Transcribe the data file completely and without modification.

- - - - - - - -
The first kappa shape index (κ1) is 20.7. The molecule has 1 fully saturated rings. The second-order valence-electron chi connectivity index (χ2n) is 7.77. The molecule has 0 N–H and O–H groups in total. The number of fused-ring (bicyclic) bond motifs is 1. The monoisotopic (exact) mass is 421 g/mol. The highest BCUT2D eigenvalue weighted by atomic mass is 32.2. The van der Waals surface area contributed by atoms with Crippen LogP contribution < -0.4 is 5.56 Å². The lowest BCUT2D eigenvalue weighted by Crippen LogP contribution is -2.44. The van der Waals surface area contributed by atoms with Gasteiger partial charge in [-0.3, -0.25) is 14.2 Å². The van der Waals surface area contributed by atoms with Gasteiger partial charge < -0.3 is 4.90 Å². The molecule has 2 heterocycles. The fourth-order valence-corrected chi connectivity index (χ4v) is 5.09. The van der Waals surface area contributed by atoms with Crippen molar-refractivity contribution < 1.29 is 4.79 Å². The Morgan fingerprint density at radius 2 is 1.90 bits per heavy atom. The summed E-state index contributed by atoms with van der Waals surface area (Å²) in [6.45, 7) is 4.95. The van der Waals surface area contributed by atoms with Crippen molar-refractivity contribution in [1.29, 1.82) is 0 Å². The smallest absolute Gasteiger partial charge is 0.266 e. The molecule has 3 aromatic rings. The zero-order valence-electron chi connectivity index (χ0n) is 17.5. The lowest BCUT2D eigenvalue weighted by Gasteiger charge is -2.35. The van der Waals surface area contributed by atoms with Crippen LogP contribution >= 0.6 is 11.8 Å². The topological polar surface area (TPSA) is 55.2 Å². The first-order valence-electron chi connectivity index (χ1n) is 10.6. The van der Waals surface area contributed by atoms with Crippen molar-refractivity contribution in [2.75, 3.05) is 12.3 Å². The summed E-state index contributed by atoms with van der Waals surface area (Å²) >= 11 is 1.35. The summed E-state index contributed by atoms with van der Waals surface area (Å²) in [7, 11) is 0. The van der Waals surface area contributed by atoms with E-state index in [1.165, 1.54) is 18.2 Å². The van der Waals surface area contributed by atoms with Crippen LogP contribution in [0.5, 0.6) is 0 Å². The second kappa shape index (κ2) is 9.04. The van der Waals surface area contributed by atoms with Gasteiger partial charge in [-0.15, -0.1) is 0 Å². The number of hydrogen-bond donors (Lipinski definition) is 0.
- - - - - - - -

The first kappa shape index (κ1) is 20.7. The molecule has 1 fully saturated rings. The second-order valence-electron chi connectivity index (χ2n) is 7.77. The molecule has 0 N–H and O–H groups in total. The number of fused-ring (bicyclic) bond motifs is 1. The monoisotopic (exact) mass is 421 g/mol. The highest BCUT2D eigenvalue weighted by atomic mass is 32.2. The van der Waals surface area contributed by atoms with Crippen LogP contribution < -0.4 is 5.56 Å². The lowest BCUT2D eigenvalue weighted by Crippen LogP contribution is -2.44. The van der Waals surface area contributed by atoms with Gasteiger partial charge in [-0.3, -0.25) is 14.2 Å². The van der Waals surface area contributed by atoms with Gasteiger partial charge < -0.3 is 4.90 Å². The molecule has 2 heterocycles. The fourth-order valence-corrected chi connectivity index (χ4v) is 5.09. The van der Waals surface area contributed by atoms with Crippen molar-refractivity contribution < 1.29 is 4.79 Å². The Morgan fingerprint density at radius 2 is 1.90 bits per heavy atom. The summed E-state index contributed by atoms with van der Waals surface area (Å²) in [6.45, 7) is 4.95. The van der Waals surface area contributed by atoms with Crippen molar-refractivity contribution in [1.29, 1.82) is 0 Å². The smallest absolute Gasteiger partial charge is 0.266 e. The molecule has 3 aromatic rings. The zero-order valence-electron chi connectivity index (χ0n) is 17.5. The lowest BCUT2D eigenvalue weighted by Gasteiger charge is -2.35. The van der Waals surface area contributed by atoms with Crippen LogP contribution >= 0.6 is 11.8 Å². The topological polar surface area (TPSA) is 55.2 Å². The first-order valence-electron chi connectivity index (χ1n) is 10.6. The van der Waals surface area contributed by atoms with Crippen molar-refractivity contribution in [2.75, 3.05) is 12.3 Å². The summed E-state index contributed by atoms with van der Waals surface area (Å²) >= 11 is 1.35. The summed E-state index contributed by atoms with van der Waals surface area (Å²) in [7, 11) is 0. The van der Waals surface area contributed by atoms with E-state index in [1.165, 1.54) is 18.2 Å². The van der Waals surface area contributed by atoms with Crippen LogP contribution in [0.5, 0.6) is 0 Å². The second kappa shape index (κ2) is 9.04. The van der Waals surface area contributed by atoms with Gasteiger partial charge in [-0.15, -0.1) is 0 Å². The number of hydrogen-bond donors (Lipinski definition) is 0.